March 22

Knowledge of Australian Indigenous Literature

To what degree does your knowledge of indigenous literature enable you to support your teachers in implementing the essential knowledge, understandings and skills for this priority area?

After living in Port Augusta for six and a half years, where approximately fifty percent of the population identify as Aboriginal, I have an interest in Aboriginal culture, including literature. When I reflect upon my experiences in different classrooms, however, I can’t remember seeing a lot of examples of Indigenous literature being readily accessible to the students.

Despite my interest, my own knowledge of Indigenous literature is fairly basic, so I will need to do some research in this area to support my teachers.

This is what I do know:

We have a Series Box in our library filled with Aboriginal Dreamtime books. These books can help teachers to address OI.2, Aboriginal and Torres Strait Islander communities maintain a special connection to and responsibility for Country/Place, and OI.3, Aboriginal and Torres Strait Islander Peoples have holistic belief systems and are spiritually and intellectually connected to the land, sea, sky and waterways (Australian Curriculum, Assessment and Reporting Authority, 2010 to present). They highlight the spiritual connection Aboriginal people have with their environment.

We also have a number of recent Indigenous titles, such as Coming Home to Country by Bronwyn Bancroft, and Welcome to Country by Aunty Joy Murphy and Lisa Kennedy, which address, in particular, OI.6, Aboriginal and Torres Strait Islander Peoples live in Australia as first peoples of Country or Place and demonstrate resilience in responding to historic and contemporary impacts of colonisation, and OI.9, the significant contributions of Aboriginal Peoples and Torres Strait Islander Peoples in the present and past are acknowledged locally, nationally and globally, as well as the Organising Ideas mentioned above (Australian Curriculum, Assessment and Reporting Authority, 2010 to present).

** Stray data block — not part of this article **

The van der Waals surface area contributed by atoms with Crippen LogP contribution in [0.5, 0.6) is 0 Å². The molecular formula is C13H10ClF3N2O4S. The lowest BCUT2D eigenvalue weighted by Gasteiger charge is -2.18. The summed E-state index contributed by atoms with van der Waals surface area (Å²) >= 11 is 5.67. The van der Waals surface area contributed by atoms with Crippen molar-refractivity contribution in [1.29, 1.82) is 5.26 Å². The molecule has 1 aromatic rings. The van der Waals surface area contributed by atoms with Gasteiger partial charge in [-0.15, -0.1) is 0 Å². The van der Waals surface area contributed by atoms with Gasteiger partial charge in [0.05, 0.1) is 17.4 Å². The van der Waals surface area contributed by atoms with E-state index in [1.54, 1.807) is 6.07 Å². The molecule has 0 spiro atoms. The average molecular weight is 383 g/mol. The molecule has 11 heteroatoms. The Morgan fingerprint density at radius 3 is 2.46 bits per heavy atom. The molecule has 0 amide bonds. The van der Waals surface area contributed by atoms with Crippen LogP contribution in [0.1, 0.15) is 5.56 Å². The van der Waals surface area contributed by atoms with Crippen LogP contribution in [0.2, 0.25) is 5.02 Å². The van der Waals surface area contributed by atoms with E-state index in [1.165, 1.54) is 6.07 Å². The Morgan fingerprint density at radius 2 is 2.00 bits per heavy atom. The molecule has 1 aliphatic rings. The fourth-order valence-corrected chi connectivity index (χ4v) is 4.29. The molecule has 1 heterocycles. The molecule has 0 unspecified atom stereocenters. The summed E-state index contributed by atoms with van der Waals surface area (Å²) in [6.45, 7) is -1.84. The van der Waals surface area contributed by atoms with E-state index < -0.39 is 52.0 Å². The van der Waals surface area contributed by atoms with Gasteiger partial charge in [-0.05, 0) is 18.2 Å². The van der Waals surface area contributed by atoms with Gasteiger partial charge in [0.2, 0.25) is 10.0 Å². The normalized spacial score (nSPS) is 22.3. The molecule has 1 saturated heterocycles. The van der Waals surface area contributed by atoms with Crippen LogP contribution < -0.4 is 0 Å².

Bancroft, B. (2020). Coming home to country. Richmond, Victoria: Little Hare Books

Murphy, J. & Kennedy, L. (2016). Welcome to country. Australia: Walker Books Australia


Australian Curriculum, Assessment and Reporting Authority. (2010 to present). Aboriginal and Torres Strait Islander histories and cultures. In Australian curriculum: F-10 curriculum. Retrieved from

March 9

Assessment Item 1: Online Reflective Journal Part B

Reflecting on your experiences as a teacher before you became interested in working in a school library, write about your understandings of the role of the TL in schools.

My teaching career began in the small Victorian town of Murrayville. If, travelling by car, you take the fastest route to Sydney from Adelaide, you’ll hit Murrayville twenty minutes after leaving South Australia. I grew up in the southern suburbs of Adelaide, so moving to a town with a population of less than 300 people (Australian Bureau of Statistics, 2018) and teaching my very first class was an eye-opening experience. I felt very isolated and homesick.

My unit in Murrayville.

My unit in Murrayville. (Source: Author)